Is SWOT analysis helpful in setting prices?
Or a road map to disaster?
SWOT (strengths, weaknesses, opportunities and threats) analysis is used in a variety of ways for a variety of purposes. Everything from strategy development to customer service enhancements to productivity improvement. Given it’s versatility, is it an effective tool for setting prices? Let’s look at each of the components.
It would seem that knowing your strengths would be critical to effectively establishing price. After all, how do you know what your competitive advantage is if you don’t do a strengths analysis? Right?
That’s not been my experience. Most companies, when analyzing strengths do so from the perspective of what they believe the customer wants. Indeed, the ‘strengths’ they identify were often created in response to a competitor having made ‘improvements’ in their offerings. Yet neither they, nor their competitors, asked their customers whether they valued the enhancement.
A much more effective way to determine your offerings’ strength is to ascertain which of your customers are paying the highest prices for what you offer. Then asking them what they value most about your offerings. While you’re there, you might want to ask them what you could do to help them serve their customers better. Identifying your customers’ customers needs is a great way to gain a long-term advantage.
In my experience identifying an offerings’ weaknesses creates only one result – lower prices for you. It’s human nature to place greater emphasis on our shortcomings than on what we do well. The unfortunate result is that we don’t charge for the value we provide.
How do we counteract this natural tendency? First, stop looking at weaknesses as failures. The reality is that perfection is not humanly possible. If you accept that premise, you know that your offerings will always possess some weakness, but so will your competitors‘ offerings. Focus on the value that your customers see, the value you identified in your discussions with them.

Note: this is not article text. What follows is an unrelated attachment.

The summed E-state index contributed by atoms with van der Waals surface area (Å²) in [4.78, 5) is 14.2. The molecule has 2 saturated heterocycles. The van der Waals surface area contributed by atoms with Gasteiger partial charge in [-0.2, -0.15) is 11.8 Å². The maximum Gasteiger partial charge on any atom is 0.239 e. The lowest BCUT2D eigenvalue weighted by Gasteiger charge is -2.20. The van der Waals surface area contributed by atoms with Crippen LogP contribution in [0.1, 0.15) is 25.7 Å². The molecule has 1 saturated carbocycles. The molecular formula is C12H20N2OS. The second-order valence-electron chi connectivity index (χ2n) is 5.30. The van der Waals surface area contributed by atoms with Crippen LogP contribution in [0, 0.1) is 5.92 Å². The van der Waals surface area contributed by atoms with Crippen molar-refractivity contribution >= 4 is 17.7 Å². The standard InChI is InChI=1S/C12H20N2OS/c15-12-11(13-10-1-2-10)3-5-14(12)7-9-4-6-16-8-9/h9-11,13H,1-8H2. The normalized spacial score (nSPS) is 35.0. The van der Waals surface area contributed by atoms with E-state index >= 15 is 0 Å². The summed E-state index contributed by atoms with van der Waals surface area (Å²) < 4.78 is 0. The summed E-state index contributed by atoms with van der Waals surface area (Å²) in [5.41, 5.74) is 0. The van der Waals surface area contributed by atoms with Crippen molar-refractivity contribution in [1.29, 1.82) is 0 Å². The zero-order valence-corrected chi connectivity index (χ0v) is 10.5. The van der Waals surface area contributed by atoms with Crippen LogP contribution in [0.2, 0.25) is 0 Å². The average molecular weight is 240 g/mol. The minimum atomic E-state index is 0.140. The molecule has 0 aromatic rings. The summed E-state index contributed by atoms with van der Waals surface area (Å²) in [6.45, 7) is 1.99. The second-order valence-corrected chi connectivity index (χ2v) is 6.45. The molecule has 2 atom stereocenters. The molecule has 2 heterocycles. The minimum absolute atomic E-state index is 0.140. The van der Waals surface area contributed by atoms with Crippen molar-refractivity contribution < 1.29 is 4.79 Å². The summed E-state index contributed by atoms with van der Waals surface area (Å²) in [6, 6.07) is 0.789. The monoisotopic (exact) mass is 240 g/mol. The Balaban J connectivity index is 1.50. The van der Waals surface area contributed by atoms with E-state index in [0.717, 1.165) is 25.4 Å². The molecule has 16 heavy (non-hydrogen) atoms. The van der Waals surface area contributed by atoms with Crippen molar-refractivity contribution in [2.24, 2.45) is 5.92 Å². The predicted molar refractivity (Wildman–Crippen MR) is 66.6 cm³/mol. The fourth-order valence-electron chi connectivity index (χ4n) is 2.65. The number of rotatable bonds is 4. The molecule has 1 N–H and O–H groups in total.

Next realize that, unless that weakness is resulting in a growing number of customer complaints or costing you sales, it’s likely that it’s an aspect of your offering that your customers don’t care about. If that’s true, then it doesn’t make sense to invest resources to remove that weakness?
I’m a strong advocate of remaining open to all possibilities. I’m equally strong in my conviction that analyzing opportunities to make sure that they make sense is essential. Over the years I’ve met a lot of people who are easily distracted by any shiny object that appears on the horizon with the unfortunate consequence that they don’t accomplish anywhere near their potential.
Here are a few questions to help you determine whether or not an opportunity makes sense for you and your company.
- Is this something I’m passionate about?
- Can I see myself working tirelessly to make this opportunity a reality?
- Does this opportunity fit our strengths as defined by those who pay us the most for our offerings?
- Is this something that our best customers, those who value what we do the most, want?
These simple questions can help you quickly and effectively determine whether what you’re seeing is really an opportunity for you.
Unfortunately too many business owners/leaders look at their competitors as possible threats. The reality is that if you’re effectively helping your customers serve their customers, you don’t have any competitors. Looking at others in your industry as competitors simply clouds the issues and distracts you from your primary mission – finding new and exciting ways to serve those who value what you have to offer.
Often the greatest threats come, not from within your industry, but businesses outside your industry that are serving the same market you serve. Monitor the spending habits of your market to see where they’re shifting their spending. It’ll give you a sense for the value they perceive and what kind of value you need to provide in order for them to remain loyal customers and for you to maintain or enhance your profit margins.
It’s counter-intuitive, but there are many more pitfalls than advantages to using SWOT analysis in setting prices. Use the alternatives I’ve suggested and you’ll enjoy greater customer loyalty, higher prices, higher margins and a stronger bottom line.
Author – Dale Furtwengler
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